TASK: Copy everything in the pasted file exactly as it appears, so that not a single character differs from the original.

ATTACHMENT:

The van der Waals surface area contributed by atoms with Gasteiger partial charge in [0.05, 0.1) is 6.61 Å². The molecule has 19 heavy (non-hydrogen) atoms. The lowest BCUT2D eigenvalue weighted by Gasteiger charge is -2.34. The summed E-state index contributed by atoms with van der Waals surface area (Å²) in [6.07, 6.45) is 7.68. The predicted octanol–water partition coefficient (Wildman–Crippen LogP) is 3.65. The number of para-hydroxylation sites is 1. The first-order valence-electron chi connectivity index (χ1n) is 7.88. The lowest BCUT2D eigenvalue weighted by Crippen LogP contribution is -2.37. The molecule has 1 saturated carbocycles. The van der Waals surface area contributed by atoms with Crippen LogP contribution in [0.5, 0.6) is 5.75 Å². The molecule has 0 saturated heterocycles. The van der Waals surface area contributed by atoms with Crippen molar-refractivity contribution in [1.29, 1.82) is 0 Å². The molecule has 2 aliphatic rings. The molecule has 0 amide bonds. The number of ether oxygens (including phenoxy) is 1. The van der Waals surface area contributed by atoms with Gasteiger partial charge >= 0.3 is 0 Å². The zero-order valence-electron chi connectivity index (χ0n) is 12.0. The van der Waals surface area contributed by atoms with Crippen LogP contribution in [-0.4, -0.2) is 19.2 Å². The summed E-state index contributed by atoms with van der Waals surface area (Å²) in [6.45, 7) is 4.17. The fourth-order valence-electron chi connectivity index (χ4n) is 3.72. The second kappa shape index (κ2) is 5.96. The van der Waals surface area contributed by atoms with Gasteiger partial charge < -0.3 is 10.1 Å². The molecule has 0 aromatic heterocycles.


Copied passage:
The van der Waals surface area contributed by atoms with Gasteiger partial charge in [0.05, 0.1) is 6.61 Å². The molecule has 19 heavy (non-hydrogen) atoms. The lowest BCUT2D eigenvalue weighted by Gasteiger charge is -2.34. The summed E-state index contributed by atoms with van der Waals surface area (Å²) in [6.07, 6.45) is 7.68. The predicted octanol–water partition coefficient (Wildman–Crippen LogP) is 3.65. The number of para-hydroxylation sites is 1. The first-order valence-electron chi connectivity index (χ1n) is 7.88. The lowest BCUT2D eigenvalue weighted by Crippen LogP contribution is -2.37. The molecule has 1 saturated carbocycles. The van der Waals surface area contributed by atoms with Crippen LogP contribution in [0.5, 0.6) is 5.75 Å². The molecule has 0 saturated heterocycles. The van der Waals surface area contributed by atoms with Crippen molar-refractivity contribution in [1.29, 1.82) is 0 Å². The molecule has 2 aliphatic rings. The molecule has 0 amide bonds. The number of ether oxygens (including phenoxy) is 1. The van der Waals surface area contributed by atoms with Gasteiger partial charge >= 0.3 is 0 Å². The zero-order valence-electron chi connectivity index (χ0n) is 12.0. The van der Waals surface area contributed by atoms with Crippen LogP contribution in [-0.4, -0.2) is 19.2 Å². The summed E-state index contributed by atoms with van der Waals surface area (Å²) in [6.45, 7) is 4.17. The fourth-order valence-electron chi connectivity index (χ4n) is 3.72. The second kappa shape index (κ2) is 5.96. The van der Waals surface area contributed by atoms with Gasteiger partial charge < -0.3 is 10.1 Å². The molecule has 0 aromatic heterocycles.